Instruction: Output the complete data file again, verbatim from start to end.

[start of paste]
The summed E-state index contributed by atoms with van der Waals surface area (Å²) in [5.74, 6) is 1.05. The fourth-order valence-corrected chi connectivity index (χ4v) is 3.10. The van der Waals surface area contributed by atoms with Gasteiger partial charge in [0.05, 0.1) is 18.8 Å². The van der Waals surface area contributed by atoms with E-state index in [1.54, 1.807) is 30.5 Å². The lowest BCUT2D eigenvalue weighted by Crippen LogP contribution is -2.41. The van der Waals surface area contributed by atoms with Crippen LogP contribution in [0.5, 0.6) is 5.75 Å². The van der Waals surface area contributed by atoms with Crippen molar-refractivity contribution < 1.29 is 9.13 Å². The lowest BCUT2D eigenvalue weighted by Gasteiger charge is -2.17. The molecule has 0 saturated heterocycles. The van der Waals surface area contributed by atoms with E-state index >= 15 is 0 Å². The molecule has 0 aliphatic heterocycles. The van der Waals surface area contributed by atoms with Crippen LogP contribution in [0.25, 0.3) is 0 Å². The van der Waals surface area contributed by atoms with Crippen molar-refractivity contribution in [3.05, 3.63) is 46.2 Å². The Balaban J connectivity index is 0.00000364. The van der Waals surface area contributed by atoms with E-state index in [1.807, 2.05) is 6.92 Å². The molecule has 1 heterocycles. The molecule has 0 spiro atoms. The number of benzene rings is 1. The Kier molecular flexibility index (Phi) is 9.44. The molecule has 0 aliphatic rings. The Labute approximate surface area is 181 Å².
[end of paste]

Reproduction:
The summed E-state index contributed by atoms with van der Waals surface area (Å²) in [5.74, 6) is 1.05. The fourth-order valence-corrected chi connectivity index (χ4v) is 3.10. The van der Waals surface area contributed by atoms with Gasteiger partial charge in [0.05, 0.1) is 18.8 Å². The van der Waals surface area contributed by atoms with E-state index in [1.54, 1.807) is 30.5 Å². The lowest BCUT2D eigenvalue weighted by Crippen LogP contribution is -2.41. The van der Waals surface area contributed by atoms with Crippen LogP contribution in [0.5, 0.6) is 5.75 Å². The van der Waals surface area contributed by atoms with Crippen molar-refractivity contribution < 1.29 is 9.13 Å². The lowest BCUT2D eigenvalue weighted by Gasteiger charge is -2.17. The molecule has 0 saturated heterocycles. The van der Waals surface area contributed by atoms with E-state index >= 15 is 0 Å². The molecule has 0 aliphatic heterocycles. The van der Waals surface area contributed by atoms with Crippen LogP contribution in [0.25, 0.3) is 0 Å². The van der Waals surface area contributed by atoms with Crippen molar-refractivity contribution in [3.05, 3.63) is 46.2 Å². The Balaban J connectivity index is 0.00000364. The van der Waals surface area contributed by atoms with E-state index in [1.807, 2.05) is 6.92 Å². The molecule has 1 heterocycles. The molecule has 0 spiro atoms. The number of benzene rings is 1. The Kier molecular flexibility index (Phi) is 9.44. The molecule has 0 aliphatic rings. The Labute approximate surface area is 181 Å².